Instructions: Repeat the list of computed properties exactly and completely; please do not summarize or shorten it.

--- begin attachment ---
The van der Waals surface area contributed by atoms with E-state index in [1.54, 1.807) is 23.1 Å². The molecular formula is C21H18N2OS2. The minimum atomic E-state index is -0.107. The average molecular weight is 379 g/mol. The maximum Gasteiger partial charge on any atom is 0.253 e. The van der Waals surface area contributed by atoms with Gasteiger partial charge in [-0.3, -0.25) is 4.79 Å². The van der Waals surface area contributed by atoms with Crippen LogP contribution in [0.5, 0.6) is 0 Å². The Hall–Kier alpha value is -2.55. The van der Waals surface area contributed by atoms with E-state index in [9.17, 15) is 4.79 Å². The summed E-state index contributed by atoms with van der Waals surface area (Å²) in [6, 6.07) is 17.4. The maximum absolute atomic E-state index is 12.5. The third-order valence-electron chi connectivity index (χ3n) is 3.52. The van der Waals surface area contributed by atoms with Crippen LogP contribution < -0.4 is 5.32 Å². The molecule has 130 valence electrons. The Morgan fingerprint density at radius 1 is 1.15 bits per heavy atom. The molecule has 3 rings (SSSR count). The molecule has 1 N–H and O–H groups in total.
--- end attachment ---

The van der Waals surface area contributed by atoms with E-state index in [1.54, 1.807) is 23.1 Å². The molecular formula is C21H18N2OS2. The minimum atomic E-state index is -0.107. The average molecular weight is 379 g/mol. The maximum Gasteiger partial charge on any atom is 0.253 e. The van der Waals surface area contributed by atoms with Gasteiger partial charge in [-0.3, -0.25) is 4.79 Å². The van der Waals surface area contributed by atoms with Crippen LogP contribution in [0.5, 0.6) is 0 Å². The Hall–Kier alpha value is -2.55. The van der Waals surface area contributed by atoms with E-state index in [9.17, 15) is 4.79 Å². The summed E-state index contributed by atoms with van der Waals surface area (Å²) in [6, 6.07) is 17.4. The maximum absolute atomic E-state index is 12.5. The third-order valence-electron chi connectivity index (χ3n) is 3.52. The van der Waals surface area contributed by atoms with Crippen LogP contribution < -0.4 is 5.32 Å². The molecule has 130 valence electrons. The Morgan fingerprint density at radius 1 is 1.15 bits per heavy atom. The molecule has 3 rings (SSSR count). The molecule has 1 N–H and O–H groups in total.